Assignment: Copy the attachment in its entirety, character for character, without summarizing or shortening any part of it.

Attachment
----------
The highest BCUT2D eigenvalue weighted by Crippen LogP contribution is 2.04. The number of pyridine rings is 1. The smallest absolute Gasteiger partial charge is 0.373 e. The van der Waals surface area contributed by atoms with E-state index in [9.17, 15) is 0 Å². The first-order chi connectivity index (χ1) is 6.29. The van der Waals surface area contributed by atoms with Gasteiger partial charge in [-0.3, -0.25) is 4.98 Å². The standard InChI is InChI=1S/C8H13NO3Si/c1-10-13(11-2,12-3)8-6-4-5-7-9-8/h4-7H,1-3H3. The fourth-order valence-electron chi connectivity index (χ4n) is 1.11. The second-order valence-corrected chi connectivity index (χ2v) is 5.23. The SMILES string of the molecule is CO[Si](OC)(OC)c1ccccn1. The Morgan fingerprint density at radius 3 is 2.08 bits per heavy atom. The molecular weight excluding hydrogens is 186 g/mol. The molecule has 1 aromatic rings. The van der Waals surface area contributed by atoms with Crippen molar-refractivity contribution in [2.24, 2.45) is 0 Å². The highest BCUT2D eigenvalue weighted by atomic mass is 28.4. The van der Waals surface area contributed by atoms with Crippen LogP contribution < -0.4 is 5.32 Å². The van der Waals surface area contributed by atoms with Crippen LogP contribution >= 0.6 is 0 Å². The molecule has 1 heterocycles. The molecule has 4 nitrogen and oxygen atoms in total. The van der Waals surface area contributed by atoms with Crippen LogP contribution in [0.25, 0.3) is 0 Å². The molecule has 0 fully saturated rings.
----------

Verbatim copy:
The highest BCUT2D eigenvalue weighted by Crippen LogP contribution is 2.04. The number of pyridine rings is 1. The smallest absolute Gasteiger partial charge is 0.373 e. The van der Waals surface area contributed by atoms with E-state index in [9.17, 15) is 0 Å². The first-order chi connectivity index (χ1) is 6.29. The van der Waals surface area contributed by atoms with Gasteiger partial charge in [-0.3, -0.25) is 4.98 Å². The standard InChI is InChI=1S/C8H13NO3Si/c1-10-13(11-2,12-3)8-6-4-5-7-9-8/h4-7H,1-3H3. The fourth-order valence-electron chi connectivity index (χ4n) is 1.11. The second-order valence-corrected chi connectivity index (χ2v) is 5.23. The SMILES string of the molecule is CO[Si](OC)(OC)c1ccccn1. The Morgan fingerprint density at radius 3 is 2.08 bits per heavy atom. The molecular weight excluding hydrogens is 186 g/mol. The molecule has 1 aromatic rings. The van der Waals surface area contributed by atoms with Crippen molar-refractivity contribution in [2.24, 2.45) is 0 Å². The highest BCUT2D eigenvalue weighted by atomic mass is 28.4. The van der Waals surface area contributed by atoms with Crippen LogP contribution < -0.4 is 5.32 Å². The van der Waals surface area contributed by atoms with Crippen LogP contribution >= 0.6 is 0 Å². The molecule has 1 heterocycles. The molecule has 4 nitrogen and oxygen atoms in total. The van der Waals surface area contributed by atoms with Crippen LogP contribution in [0.25, 0.3) is 0 Å². The molecule has 0 fully saturated rings.